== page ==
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Archive for August, 2011

Kransekage

On August 23rd Joseph and I will be celebrating our Silver Wedding Anniversary, 25 years together with my Soulmate, my Best Friend and the Love of my Life. When I first met Joseph on that bus stop in Danmark and he looked at me and smiled, my life changed forever. Our lives together has been an adventure that I could never have imagined, not even in my wildest dreams.

Our wedding was held in Denmark and it was a small intimate affair filled with Danish customs, lots of singing , great food and drinks. It was a really fun wedding and the last of the guests did not leave until 4 am the following morning. The wedding cake we had was not anything like the big, beautiful American style wedding cakes you see today but rather a simple, yet elegant, classic Danish festive cake. The cake is called a Kransekage and it is used for festive events like weddings, baptisms and it is typically also served on New Years Eve. It is made with Marzipan and it’s crisp on the outside and soft on the inside.

My husband Joseph was the one who suggested that I should make our wedding cake for our 25th Wedding Anniversary. My first instinct was “no way! that’s much too complicated and involved”. But of course, then I got curious and so I started looking around to see what I could find and eventually I saw Mette Blomsterberg’s TV show “Det Søde Liv” and she made it look soooo easy. And really when you think about it, it’s not that complicated, but all technique and a lengthy process.

Ingredients:

Cake:

500 gram Marzipan (cut into slices)

150 gram confectioners sugar

40 gram pasteurized egg whites

Glaze:

75 gram confectioners sugar (sifted),( plus more if needed)

30 gram pasteurized egg whites

Directions:

For the Cake: In a stand mixer with the paddle attachment, place 150 grams confectioners sugar and half of the pasteurized egg whites. Start the mixer on low and add marzipan pieces one by one and the remaining egg whites. When the cake mass is homogeneous, remove from mixer and place in a zip lock bag. Store in refrigerator for at least 2 hours but preferably until the following day.

Double up two large baking sheets for extra insulation to avoid burning the bottom of cake. Use parchment paper.

Note: when rolling out marzipan, wash and dry your hands as often as needed to avoid them getting sticky. Divide marzipan mass into 250 grams portions. If marzipan feels a little sticky use a small amount of confectioners sugar to roll is into logs. Roll each portion into an 80 cm long log that’s even in thickness. Lightly tap the log with the palm of your hand along the edge towards you, to form a slight soft triangular-shaped log. Using an icing spatula or a regular spatula loosen marzipan from tabletop by pressing down hard while sliding spatula under the log. Measure off marzipan into exactly 8 cm, 10 cm, 12 cm, 14 cm etc until all marzipan is used up. Don’t forget to make sure there is a little leftover marzipan to form the round top for the cake.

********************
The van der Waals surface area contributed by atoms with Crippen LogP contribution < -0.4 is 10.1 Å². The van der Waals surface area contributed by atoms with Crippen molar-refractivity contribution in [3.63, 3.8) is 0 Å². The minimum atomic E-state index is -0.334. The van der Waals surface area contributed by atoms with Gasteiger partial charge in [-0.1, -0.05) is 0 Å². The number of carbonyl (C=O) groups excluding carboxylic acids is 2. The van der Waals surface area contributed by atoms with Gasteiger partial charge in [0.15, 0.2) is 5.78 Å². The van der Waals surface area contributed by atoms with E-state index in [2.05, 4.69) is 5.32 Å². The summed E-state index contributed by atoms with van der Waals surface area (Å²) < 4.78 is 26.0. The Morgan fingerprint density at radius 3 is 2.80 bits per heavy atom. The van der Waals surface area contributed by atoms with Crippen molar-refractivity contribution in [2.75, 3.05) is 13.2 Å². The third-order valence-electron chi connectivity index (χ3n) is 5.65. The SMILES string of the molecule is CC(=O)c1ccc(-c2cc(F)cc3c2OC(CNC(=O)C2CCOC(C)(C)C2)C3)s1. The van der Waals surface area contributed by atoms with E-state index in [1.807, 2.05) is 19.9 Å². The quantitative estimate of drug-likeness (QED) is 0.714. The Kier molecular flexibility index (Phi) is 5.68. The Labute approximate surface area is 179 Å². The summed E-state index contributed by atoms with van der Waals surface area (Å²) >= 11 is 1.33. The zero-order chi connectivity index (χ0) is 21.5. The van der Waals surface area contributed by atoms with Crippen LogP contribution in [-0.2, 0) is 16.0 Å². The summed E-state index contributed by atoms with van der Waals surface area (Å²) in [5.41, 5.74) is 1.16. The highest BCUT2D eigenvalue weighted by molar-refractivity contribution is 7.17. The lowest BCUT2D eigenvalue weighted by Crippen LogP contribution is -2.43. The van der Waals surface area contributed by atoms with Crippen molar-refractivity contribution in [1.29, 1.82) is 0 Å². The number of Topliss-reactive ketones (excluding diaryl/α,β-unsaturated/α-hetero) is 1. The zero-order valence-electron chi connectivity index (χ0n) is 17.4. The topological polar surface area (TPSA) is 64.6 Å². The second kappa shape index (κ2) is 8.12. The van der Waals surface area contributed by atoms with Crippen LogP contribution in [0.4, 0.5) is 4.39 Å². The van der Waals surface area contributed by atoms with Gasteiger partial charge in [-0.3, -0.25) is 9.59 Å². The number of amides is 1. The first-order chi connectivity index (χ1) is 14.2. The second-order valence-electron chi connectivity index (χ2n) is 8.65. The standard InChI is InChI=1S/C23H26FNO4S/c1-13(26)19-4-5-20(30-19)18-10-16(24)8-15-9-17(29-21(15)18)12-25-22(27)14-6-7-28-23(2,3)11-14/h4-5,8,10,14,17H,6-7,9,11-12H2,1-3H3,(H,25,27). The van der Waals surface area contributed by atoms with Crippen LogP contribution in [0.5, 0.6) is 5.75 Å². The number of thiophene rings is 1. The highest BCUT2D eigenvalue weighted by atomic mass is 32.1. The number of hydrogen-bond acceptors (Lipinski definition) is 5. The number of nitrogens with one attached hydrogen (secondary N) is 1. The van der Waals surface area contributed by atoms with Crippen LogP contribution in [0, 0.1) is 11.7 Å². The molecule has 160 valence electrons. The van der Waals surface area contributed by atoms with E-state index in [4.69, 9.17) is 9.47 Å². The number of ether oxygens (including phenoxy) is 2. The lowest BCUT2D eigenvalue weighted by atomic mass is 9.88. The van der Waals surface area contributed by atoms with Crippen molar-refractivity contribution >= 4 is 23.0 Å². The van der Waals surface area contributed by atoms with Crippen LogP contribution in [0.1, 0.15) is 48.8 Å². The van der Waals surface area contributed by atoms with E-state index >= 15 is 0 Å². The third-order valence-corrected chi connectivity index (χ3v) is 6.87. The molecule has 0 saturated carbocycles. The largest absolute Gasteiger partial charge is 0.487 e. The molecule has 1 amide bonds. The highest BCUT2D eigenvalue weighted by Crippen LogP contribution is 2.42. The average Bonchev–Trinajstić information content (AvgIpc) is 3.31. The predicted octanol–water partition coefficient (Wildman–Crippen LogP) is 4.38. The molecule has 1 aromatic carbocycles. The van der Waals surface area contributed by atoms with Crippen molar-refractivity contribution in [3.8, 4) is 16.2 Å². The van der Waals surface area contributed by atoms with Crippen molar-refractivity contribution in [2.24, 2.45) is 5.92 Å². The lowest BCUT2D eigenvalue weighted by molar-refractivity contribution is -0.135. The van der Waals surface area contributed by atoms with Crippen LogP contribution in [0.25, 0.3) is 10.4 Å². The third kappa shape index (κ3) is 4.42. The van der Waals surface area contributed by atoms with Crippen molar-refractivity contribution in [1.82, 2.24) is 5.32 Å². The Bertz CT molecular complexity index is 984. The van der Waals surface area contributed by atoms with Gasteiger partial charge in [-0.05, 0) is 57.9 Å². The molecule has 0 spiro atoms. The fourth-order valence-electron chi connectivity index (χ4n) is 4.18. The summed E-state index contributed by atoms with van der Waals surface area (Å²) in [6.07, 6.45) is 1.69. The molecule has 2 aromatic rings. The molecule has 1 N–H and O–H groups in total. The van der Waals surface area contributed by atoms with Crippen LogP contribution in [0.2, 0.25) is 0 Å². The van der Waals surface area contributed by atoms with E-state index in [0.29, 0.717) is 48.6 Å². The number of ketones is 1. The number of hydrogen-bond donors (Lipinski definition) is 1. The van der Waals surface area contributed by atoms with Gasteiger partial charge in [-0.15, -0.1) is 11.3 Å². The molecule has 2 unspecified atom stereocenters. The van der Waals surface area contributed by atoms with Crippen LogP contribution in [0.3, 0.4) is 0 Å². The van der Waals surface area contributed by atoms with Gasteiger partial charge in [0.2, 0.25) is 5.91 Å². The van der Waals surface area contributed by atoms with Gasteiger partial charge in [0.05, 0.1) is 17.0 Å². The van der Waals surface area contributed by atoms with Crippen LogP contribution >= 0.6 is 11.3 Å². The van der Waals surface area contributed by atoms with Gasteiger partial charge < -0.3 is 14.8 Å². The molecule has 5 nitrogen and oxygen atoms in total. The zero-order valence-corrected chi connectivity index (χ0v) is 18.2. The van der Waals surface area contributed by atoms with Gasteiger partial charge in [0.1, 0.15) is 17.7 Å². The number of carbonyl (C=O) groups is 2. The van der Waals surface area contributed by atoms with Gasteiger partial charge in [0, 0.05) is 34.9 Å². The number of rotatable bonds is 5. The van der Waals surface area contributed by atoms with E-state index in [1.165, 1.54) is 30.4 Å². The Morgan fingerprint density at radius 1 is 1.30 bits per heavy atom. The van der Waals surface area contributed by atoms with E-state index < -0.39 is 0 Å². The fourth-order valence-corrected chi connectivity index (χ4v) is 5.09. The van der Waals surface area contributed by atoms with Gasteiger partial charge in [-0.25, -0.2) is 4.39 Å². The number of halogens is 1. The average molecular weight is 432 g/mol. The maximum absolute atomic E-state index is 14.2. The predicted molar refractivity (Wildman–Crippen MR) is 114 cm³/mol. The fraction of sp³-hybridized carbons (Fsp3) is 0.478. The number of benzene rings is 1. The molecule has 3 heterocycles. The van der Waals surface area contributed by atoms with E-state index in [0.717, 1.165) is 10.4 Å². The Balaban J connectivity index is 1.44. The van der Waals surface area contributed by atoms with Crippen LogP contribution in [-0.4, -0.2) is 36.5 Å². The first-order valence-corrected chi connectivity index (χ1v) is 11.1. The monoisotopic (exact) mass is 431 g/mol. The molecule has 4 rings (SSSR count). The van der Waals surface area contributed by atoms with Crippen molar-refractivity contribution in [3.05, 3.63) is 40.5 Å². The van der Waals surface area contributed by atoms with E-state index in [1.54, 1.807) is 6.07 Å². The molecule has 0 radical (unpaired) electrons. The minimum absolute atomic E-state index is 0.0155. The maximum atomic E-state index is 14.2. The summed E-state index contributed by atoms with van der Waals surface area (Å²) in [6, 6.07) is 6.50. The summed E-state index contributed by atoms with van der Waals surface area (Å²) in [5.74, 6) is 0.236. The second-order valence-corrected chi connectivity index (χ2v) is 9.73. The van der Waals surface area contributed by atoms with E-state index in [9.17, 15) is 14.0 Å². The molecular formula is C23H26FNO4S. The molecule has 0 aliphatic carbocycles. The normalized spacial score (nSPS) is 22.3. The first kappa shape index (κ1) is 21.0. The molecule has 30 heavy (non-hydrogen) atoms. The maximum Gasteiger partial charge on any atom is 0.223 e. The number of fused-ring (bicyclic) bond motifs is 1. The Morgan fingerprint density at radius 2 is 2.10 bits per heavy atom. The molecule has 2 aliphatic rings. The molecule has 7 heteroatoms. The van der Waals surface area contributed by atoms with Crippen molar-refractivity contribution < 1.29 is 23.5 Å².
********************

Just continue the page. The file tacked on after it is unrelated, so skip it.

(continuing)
Each measured out piece of marzipan is now formed into rings, pressing gently at the seam. Place on baking sheet lined with parchment paper. Using the left over marzipan, roll a small ball that fit on top of the smallest ring, and press it slightly flat. When all rings are formed, use another baking sheet to gently press down on top of all ring to ensure they have the same height. Bake in a preheated 200 degree C (390 degree F) oven for 14 to 18 minutes. Carry in mind that the larger rings may need a little more baking time. Place rings on a rack to allow cooling completely.

For the glaze: Beat together sifted confectioners sugar and pasteurized egg whites on high-speed for at least 5 minutes. The glaze should be pretty thick and no longer flow together when beaters are stopped. Add more sifted confectioners sugar as needed. Load glaze into a decorating bag fitted with a size 2 round tip or make a cone out of parchment paper or use a plastic bag and cut a very tiny hole at the tip.